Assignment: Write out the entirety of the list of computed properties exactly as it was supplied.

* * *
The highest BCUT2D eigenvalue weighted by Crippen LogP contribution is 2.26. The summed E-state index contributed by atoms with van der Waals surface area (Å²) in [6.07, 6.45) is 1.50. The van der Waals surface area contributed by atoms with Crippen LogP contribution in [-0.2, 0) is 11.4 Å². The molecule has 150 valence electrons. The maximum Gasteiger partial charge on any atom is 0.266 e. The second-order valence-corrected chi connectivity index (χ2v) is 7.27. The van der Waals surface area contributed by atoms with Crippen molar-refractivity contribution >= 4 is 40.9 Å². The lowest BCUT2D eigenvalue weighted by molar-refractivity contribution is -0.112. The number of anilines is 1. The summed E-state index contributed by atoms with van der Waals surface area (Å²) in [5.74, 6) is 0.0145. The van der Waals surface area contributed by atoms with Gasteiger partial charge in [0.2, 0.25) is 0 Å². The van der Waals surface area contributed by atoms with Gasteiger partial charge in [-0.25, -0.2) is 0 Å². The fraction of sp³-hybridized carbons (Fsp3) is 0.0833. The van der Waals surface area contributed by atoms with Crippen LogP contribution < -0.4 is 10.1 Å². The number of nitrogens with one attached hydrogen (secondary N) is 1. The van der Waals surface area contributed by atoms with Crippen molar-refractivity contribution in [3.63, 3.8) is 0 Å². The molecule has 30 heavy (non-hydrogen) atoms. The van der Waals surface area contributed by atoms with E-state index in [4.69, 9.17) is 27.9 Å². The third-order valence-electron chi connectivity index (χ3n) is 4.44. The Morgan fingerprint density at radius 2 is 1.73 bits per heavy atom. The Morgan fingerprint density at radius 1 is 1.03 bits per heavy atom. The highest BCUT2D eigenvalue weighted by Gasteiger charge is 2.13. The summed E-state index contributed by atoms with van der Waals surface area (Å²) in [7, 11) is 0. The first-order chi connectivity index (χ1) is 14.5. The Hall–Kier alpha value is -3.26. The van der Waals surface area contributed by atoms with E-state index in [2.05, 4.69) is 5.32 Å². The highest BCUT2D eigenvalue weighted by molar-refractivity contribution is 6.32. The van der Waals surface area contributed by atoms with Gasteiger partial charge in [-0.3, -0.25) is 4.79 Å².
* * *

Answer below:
The highest BCUT2D eigenvalue weighted by Crippen LogP contribution is 2.26. The summed E-state index contributed by atoms with van der Waals surface area (Å²) in [6.07, 6.45) is 1.50. The van der Waals surface area contributed by atoms with Crippen LogP contribution in [-0.2, 0) is 11.4 Å². The molecule has 150 valence electrons. The maximum Gasteiger partial charge on any atom is 0.266 e. The second-order valence-corrected chi connectivity index (χ2v) is 7.27. The van der Waals surface area contributed by atoms with Crippen molar-refractivity contribution >= 4 is 40.9 Å². The lowest BCUT2D eigenvalue weighted by molar-refractivity contribution is -0.112. The number of anilines is 1. The summed E-state index contributed by atoms with van der Waals surface area (Å²) in [5.74, 6) is 0.0145. The van der Waals surface area contributed by atoms with Gasteiger partial charge in [0.2, 0.25) is 0 Å². The van der Waals surface area contributed by atoms with Gasteiger partial charge in [-0.25, -0.2) is 0 Å². The fraction of sp³-hybridized carbons (Fsp3) is 0.0833. The van der Waals surface area contributed by atoms with Crippen LogP contribution < -0.4 is 10.1 Å². The number of nitrogens with one attached hydrogen (secondary N) is 1. The van der Waals surface area contributed by atoms with Crippen molar-refractivity contribution in [3.63, 3.8) is 0 Å². The molecule has 30 heavy (non-hydrogen) atoms. The van der Waals surface area contributed by atoms with E-state index in [4.69, 9.17) is 27.9 Å². The third-order valence-electron chi connectivity index (χ3n) is 4.44. The Morgan fingerprint density at radius 2 is 1.73 bits per heavy atom. The Morgan fingerprint density at radius 1 is 1.03 bits per heavy atom. The highest BCUT2D eigenvalue weighted by Gasteiger charge is 2.13. The summed E-state index contributed by atoms with van der Waals surface area (Å²) in [7, 11) is 0. The first-order chi connectivity index (χ1) is 14.5. The Hall–Kier alpha value is -3.26. The van der Waals surface area contributed by atoms with E-state index in [2.05, 4.69) is 5.32 Å². The highest BCUT2D eigenvalue weighted by molar-refractivity contribution is 6.32. The van der Waals surface area contributed by atoms with Gasteiger partial charge in [-0.3, -0.25) is 4.79 Å².